Easy to groom, can bathe when necessary, have less doggy oduor and do not need to be washed daily. You can do a quick bath, use a shampoo formulated for canines, rinse thoroughly to avoid skin irritation and dry with a good towel.
Due to their short coat, they are easy to groom. You can regularly brush her coat to keep it in great condition with a soft brush as they are minimal shedders. This will allow you to find tangles, matting or clumps of undercoat. Combing is an important step in optimum skin and coat care.
When you go for checkup ensure the vet checks the ears for mites and infections especially if he is scratching his ears, he’s irritated and shaking his head.
Maintain short nails to avoid any hazardous injuries and to allow your dog to walk comfortably. A greyhound nail grows quickly, you can use a good nail trimmer at home or opt for a groomer or vet if you are afraid to hurt your dog.
Brush their teeth 3 times a weekly with a good toothbrush and toothpaste to avoid building up of tartar and plaque. Use a toothpaste formulated for dogs, not human toothpaste.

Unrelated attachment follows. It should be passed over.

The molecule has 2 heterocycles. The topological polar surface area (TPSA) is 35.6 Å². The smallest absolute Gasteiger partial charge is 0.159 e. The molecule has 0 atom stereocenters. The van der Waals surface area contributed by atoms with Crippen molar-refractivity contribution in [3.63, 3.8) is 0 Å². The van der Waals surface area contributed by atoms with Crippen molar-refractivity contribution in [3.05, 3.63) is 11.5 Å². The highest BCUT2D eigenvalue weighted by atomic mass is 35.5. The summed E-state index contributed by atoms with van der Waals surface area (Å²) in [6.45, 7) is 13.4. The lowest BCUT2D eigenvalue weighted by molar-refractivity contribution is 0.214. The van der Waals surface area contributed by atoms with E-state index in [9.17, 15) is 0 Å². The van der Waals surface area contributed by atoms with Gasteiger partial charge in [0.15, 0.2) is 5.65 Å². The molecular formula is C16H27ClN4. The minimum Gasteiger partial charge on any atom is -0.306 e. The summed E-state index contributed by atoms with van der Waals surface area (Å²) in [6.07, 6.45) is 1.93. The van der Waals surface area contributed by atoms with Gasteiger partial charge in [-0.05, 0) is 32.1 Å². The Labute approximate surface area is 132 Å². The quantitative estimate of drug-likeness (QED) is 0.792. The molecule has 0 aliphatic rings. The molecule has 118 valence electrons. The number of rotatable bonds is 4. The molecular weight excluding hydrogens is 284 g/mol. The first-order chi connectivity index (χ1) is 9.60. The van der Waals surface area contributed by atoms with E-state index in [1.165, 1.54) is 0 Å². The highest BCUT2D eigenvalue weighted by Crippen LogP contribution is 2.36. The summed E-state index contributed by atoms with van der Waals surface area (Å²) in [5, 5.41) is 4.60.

Greyhound does not need a lot of exercise, running around, a daily walk of 20-30 minutes and spread are enough. It can splint for ten minutes a day. On the other hand, greyhound loves staying indoor relaxing and laying around.
Despite being an athletic dog they do not require a lot of exercises, backyard exercise is perfectly acceptable. Subsequently, a daily walk will help stimulate mental and physical stimulation as well as improve your bonding sessions.
Remember your dog age and condition determine the type of activity you can get him.
For older greyhound who don’t have the stamina to dash off a good walk will do. Exercise for a puppy greyhound may be a bit more than an older dog, she may require more playful activities.
Greyhound, have sensitive stomach hence need premium high-quality food. They do not require large amounts of food and typically eat about 4 cups of dry kibble daily.
Sometimes you might need to add a bit of water in case he has difficulty eating but encourage them to chew the dry food which aid in good dental health. Clean fresh water should be available at all times.